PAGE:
Excessive salt consumption is not something to take with a grain of salt. A pinch here and there adds up to more than you’d imagine. With our attention fixed on low-fat, low-carb and other fad diets, even when something appears healthy ands slimming by all other standards, it could very well be overloaded with sodium. Sure, salt brings out flavor but it is also linked to high blood pressure, cardiovascular disease and stroke.
There is no denying that sodium – mostly consumed in the form of salt – has a place in the human diet. In fact, bad reputation aside, the human body needs small amounts of it to survive. According to the Centers for Disease Control and Prevention, the human body requires between 180 and 500 milligrams per day of sodium to function properly. However, given our predilection for processed or packaged foods, as well as dining outside the familiarity of our own kitchen where we control what goes into meals, sodium finds sneaky, unobvious ways to get into just about everything. And you may be consuming more than you think.
From the Organic Authority Files
According to a 2009 study conducted by the Department of Clinical and experimental Medicine at Federico II University in Naples, Italy, high salt intake was associated with a significant increase in the risk of stroke and cardiovascular disease. In the United States, more than half of people between the ages of 55 and 74 are affected with high blood pressure. High blood pressure puts people at risk for more serious heart-related illnesses. Each year, more than 800,000 people die from heart disease, stroke and other heart-related diseases in the U.S. In 2010, this cost the nation some $273 billion in health care.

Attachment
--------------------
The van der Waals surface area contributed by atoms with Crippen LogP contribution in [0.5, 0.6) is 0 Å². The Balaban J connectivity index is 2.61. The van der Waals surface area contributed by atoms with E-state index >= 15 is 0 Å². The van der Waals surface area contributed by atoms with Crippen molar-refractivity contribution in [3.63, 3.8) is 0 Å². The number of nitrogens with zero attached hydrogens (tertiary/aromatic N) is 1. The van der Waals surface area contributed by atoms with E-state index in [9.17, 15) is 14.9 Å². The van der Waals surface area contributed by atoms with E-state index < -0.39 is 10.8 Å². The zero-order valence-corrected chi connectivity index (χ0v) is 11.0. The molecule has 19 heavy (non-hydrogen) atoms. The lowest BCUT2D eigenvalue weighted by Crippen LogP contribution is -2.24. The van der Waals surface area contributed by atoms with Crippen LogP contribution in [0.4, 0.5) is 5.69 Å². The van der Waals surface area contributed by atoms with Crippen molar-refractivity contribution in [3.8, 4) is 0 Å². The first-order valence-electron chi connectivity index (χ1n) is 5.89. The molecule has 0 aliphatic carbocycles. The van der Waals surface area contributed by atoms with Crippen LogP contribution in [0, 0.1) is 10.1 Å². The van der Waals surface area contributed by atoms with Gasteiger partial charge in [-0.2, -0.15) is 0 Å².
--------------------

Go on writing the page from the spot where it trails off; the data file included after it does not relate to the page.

This is no surprise, considering some 90 percent of Americans eat more sodium than is recommended as part of a healthy diet. The average American currently consumes approximately 3,300 milligrams of sodium. However, the U.S. Department of Health and Human Services recommends that adults limit their intake to 1,500 milligrams a day. Compared with the mere 180 to 500 milligrams of sodium our body actually needs, the difference between what we consume, what we’re told to consume and what we need to consume is telling enough: we eat too much sodium. Perhaps there is something to be said for the superstition throwing salt over your shoulder – it’s better than in your mouth!
Be conscious about how much salt you add to your food and what you order at restaurants, and be a stickler about reading ingredient and nutrition labels.
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